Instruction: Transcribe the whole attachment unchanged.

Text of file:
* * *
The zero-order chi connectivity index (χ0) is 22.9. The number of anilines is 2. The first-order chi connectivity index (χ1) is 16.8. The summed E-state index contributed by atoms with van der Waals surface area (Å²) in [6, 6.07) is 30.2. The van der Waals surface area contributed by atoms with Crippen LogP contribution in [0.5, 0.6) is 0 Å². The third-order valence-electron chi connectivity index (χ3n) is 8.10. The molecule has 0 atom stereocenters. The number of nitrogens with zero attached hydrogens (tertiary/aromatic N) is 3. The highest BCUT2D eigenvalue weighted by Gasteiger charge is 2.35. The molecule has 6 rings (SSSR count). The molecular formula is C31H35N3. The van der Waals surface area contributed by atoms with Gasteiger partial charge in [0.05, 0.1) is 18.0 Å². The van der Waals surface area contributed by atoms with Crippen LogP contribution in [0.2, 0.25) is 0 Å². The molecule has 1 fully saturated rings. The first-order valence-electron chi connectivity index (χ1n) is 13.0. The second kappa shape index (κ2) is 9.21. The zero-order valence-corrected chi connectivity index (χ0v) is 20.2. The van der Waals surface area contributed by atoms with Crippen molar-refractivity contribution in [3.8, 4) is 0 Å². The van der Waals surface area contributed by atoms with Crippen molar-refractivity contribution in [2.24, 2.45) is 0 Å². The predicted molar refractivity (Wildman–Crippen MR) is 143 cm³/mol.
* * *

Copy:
The zero-order chi connectivity index (χ0) is 22.9. The number of anilines is 2. The first-order chi connectivity index (χ1) is 16.8. The summed E-state index contributed by atoms with van der Waals surface area (Å²) in [6, 6.07) is 30.2. The van der Waals surface area contributed by atoms with Crippen LogP contribution in [0.5, 0.6) is 0 Å². The third-order valence-electron chi connectivity index (χ3n) is 8.10. The molecule has 0 atom stereocenters. The number of nitrogens with zero attached hydrogens (tertiary/aromatic N) is 3. The highest BCUT2D eigenvalue weighted by Gasteiger charge is 2.35. The molecule has 6 rings (SSSR count). The molecular formula is C31H35N3. The van der Waals surface area contributed by atoms with Gasteiger partial charge in [0.05, 0.1) is 18.0 Å². The van der Waals surface area contributed by atoms with Crippen LogP contribution in [0.2, 0.25) is 0 Å². The molecule has 1 fully saturated rings. The first-order valence-electron chi connectivity index (χ1n) is 13.0. The second kappa shape index (κ2) is 9.21. The zero-order valence-corrected chi connectivity index (χ0v) is 20.2. The van der Waals surface area contributed by atoms with Crippen molar-refractivity contribution in [3.8, 4) is 0 Å². The van der Waals surface area contributed by atoms with Crippen molar-refractivity contribution in [2.24, 2.45) is 0 Å². The predicted molar refractivity (Wildman–Crippen MR) is 143 cm³/mol.